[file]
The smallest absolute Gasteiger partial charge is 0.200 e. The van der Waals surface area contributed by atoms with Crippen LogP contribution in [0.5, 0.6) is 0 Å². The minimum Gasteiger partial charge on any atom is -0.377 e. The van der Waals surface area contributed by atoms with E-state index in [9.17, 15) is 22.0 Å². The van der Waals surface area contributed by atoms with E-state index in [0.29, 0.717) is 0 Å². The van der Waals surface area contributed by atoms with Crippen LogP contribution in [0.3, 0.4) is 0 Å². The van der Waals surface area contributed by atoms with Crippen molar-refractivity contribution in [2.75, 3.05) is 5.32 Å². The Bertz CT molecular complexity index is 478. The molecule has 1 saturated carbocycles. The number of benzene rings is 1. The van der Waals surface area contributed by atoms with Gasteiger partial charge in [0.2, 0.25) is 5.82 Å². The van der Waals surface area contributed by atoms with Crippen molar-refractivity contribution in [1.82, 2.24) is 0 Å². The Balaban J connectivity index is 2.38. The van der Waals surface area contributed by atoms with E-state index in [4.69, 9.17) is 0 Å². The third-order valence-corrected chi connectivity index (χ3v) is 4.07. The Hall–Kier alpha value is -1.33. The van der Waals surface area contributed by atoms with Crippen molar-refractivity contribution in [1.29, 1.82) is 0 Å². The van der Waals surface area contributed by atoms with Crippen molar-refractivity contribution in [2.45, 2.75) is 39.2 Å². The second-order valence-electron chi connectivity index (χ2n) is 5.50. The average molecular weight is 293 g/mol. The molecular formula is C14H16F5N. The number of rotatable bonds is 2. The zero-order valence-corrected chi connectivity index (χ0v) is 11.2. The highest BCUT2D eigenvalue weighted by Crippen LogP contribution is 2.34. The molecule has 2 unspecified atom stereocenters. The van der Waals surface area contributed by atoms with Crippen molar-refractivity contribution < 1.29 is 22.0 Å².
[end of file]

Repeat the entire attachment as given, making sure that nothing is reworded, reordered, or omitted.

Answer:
The smallest absolute Gasteiger partial charge is 0.200 e. The van der Waals surface area contributed by atoms with Crippen LogP contribution in [0.5, 0.6) is 0 Å². The minimum Gasteiger partial charge on any atom is -0.377 e. The van der Waals surface area contributed by atoms with E-state index in [9.17, 15) is 22.0 Å². The van der Waals surface area contributed by atoms with E-state index in [0.29, 0.717) is 0 Å². The van der Waals surface area contributed by atoms with Crippen LogP contribution in [0.3, 0.4) is 0 Å². The van der Waals surface area contributed by atoms with Crippen molar-refractivity contribution in [2.75, 3.05) is 5.32 Å². The Bertz CT molecular complexity index is 478. The molecule has 1 saturated carbocycles. The number of benzene rings is 1. The van der Waals surface area contributed by atoms with Gasteiger partial charge in [0.2, 0.25) is 5.82 Å². The van der Waals surface area contributed by atoms with Crippen molar-refractivity contribution in [1.82, 2.24) is 0 Å². The Balaban J connectivity index is 2.38. The van der Waals surface area contributed by atoms with E-state index in [4.69, 9.17) is 0 Å². The third-order valence-corrected chi connectivity index (χ3v) is 4.07. The Hall–Kier alpha value is -1.33. The van der Waals surface area contributed by atoms with Crippen molar-refractivity contribution in [1.29, 1.82) is 0 Å². The van der Waals surface area contributed by atoms with Crippen molar-refractivity contribution in [2.45, 2.75) is 39.2 Å². The second-order valence-electron chi connectivity index (χ2n) is 5.50. The average molecular weight is 293 g/mol. The molecular formula is C14H16F5N. The number of rotatable bonds is 2. The zero-order valence-corrected chi connectivity index (χ0v) is 11.2. The highest BCUT2D eigenvalue weighted by Crippen LogP contribution is 2.34. The molecule has 2 unspecified atom stereocenters. The van der Waals surface area contributed by atoms with Crippen molar-refractivity contribution < 1.29 is 22.0 Å².